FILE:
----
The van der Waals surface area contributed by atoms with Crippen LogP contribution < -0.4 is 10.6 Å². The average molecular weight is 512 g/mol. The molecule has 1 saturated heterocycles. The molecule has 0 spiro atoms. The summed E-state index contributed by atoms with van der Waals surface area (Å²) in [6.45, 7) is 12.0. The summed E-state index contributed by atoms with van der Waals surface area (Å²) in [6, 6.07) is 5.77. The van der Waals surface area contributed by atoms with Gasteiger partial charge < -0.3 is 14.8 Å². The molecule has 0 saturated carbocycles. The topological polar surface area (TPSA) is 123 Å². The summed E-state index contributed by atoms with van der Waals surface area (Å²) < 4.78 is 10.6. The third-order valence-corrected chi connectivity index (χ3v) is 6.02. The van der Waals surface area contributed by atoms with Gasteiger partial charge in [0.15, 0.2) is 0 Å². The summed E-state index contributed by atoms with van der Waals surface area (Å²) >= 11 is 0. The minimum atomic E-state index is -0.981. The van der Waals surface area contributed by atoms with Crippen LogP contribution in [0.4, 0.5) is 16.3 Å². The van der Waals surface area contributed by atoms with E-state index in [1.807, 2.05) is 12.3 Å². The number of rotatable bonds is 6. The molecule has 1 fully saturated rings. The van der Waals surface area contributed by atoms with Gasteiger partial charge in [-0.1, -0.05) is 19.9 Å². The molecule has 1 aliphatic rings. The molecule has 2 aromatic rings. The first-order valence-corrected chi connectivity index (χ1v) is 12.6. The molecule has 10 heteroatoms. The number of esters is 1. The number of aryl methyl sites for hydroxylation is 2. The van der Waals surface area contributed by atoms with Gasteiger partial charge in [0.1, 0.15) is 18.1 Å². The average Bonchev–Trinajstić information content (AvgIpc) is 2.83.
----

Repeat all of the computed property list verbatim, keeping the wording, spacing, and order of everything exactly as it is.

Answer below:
The van der Waals surface area contributed by atoms with Crippen LogP contribution < -0.4 is 10.6 Å². The average molecular weight is 512 g/mol. The molecule has 1 saturated heterocycles. The molecule has 0 spiro atoms. The summed E-state index contributed by atoms with van der Waals surface area (Å²) in [6.45, 7) is 12.0. The summed E-state index contributed by atoms with van der Waals surface area (Å²) in [6, 6.07) is 5.77. The van der Waals surface area contributed by atoms with Gasteiger partial charge < -0.3 is 14.8 Å². The molecule has 0 saturated carbocycles. The topological polar surface area (TPSA) is 123 Å². The summed E-state index contributed by atoms with van der Waals surface area (Å²) < 4.78 is 10.6. The third-order valence-corrected chi connectivity index (χ3v) is 6.02. The van der Waals surface area contributed by atoms with Gasteiger partial charge in [0.15, 0.2) is 0 Å². The summed E-state index contributed by atoms with van der Waals surface area (Å²) >= 11 is 0. The minimum atomic E-state index is -0.981. The van der Waals surface area contributed by atoms with Crippen LogP contribution in [0.4, 0.5) is 16.3 Å². The van der Waals surface area contributed by atoms with E-state index in [1.807, 2.05) is 12.3 Å². The number of rotatable bonds is 6. The molecule has 1 fully saturated rings. The van der Waals surface area contributed by atoms with Gasteiger partial charge in [-0.1, -0.05) is 19.9 Å². The molecule has 1 aliphatic rings. The molecule has 2 aromatic rings. The first-order valence-corrected chi connectivity index (χ1v) is 12.6. The molecule has 10 heteroatoms. The number of esters is 1. The number of aryl methyl sites for hydroxylation is 2. The van der Waals surface area contributed by atoms with Gasteiger partial charge in [0.1, 0.15) is 18.1 Å². The average Bonchev–Trinajstić information content (AvgIpc) is 2.83.